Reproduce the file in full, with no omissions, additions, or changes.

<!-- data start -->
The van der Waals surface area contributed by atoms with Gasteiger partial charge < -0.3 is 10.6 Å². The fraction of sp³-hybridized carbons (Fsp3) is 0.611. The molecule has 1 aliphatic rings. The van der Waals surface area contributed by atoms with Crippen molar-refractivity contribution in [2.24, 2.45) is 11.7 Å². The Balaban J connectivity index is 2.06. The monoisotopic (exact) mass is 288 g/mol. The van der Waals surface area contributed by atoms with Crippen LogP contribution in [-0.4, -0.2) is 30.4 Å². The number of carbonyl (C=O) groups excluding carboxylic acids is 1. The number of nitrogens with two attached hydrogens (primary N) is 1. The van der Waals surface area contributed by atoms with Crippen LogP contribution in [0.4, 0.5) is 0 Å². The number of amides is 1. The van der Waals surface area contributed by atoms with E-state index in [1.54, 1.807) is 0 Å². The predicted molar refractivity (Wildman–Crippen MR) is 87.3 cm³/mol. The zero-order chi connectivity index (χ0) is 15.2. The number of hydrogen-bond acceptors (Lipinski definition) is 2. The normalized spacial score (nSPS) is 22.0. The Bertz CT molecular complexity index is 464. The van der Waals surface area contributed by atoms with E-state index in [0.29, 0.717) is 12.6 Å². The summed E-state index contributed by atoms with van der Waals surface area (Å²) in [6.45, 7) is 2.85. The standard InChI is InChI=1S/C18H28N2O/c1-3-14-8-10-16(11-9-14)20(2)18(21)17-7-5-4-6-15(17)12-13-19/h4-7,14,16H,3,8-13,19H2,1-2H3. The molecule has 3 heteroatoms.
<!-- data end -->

The van der Waals surface area contributed by atoms with Gasteiger partial charge < -0.3 is 10.6 Å². The fraction of sp³-hybridized carbons (Fsp3) is 0.611. The molecule has 1 aliphatic rings. The van der Waals surface area contributed by atoms with Crippen molar-refractivity contribution in [2.24, 2.45) is 11.7 Å². The Balaban J connectivity index is 2.06. The monoisotopic (exact) mass is 288 g/mol. The van der Waals surface area contributed by atoms with Crippen LogP contribution in [-0.4, -0.2) is 30.4 Å². The number of carbonyl (C=O) groups excluding carboxylic acids is 1. The number of nitrogens with two attached hydrogens (primary N) is 1. The van der Waals surface area contributed by atoms with Crippen LogP contribution in [0.4, 0.5) is 0 Å². The number of amides is 1. The van der Waals surface area contributed by atoms with E-state index in [1.54, 1.807) is 0 Å². The predicted molar refractivity (Wildman–Crippen MR) is 87.3 cm³/mol. The zero-order chi connectivity index (χ0) is 15.2. The number of hydrogen-bond acceptors (Lipinski definition) is 2. The normalized spacial score (nSPS) is 22.0. The Bertz CT molecular complexity index is 464. The van der Waals surface area contributed by atoms with E-state index in [0.29, 0.717) is 12.6 Å². The summed E-state index contributed by atoms with van der Waals surface area (Å²) in [6.45, 7) is 2.85. The standard InChI is InChI=1S/C18H28N2O/c1-3-14-8-10-16(11-9-14)20(2)18(21)17-7-5-4-6-15(17)12-13-19/h4-7,14,16H,3,8-13,19H2,1-2H3. The molecule has 3 heteroatoms.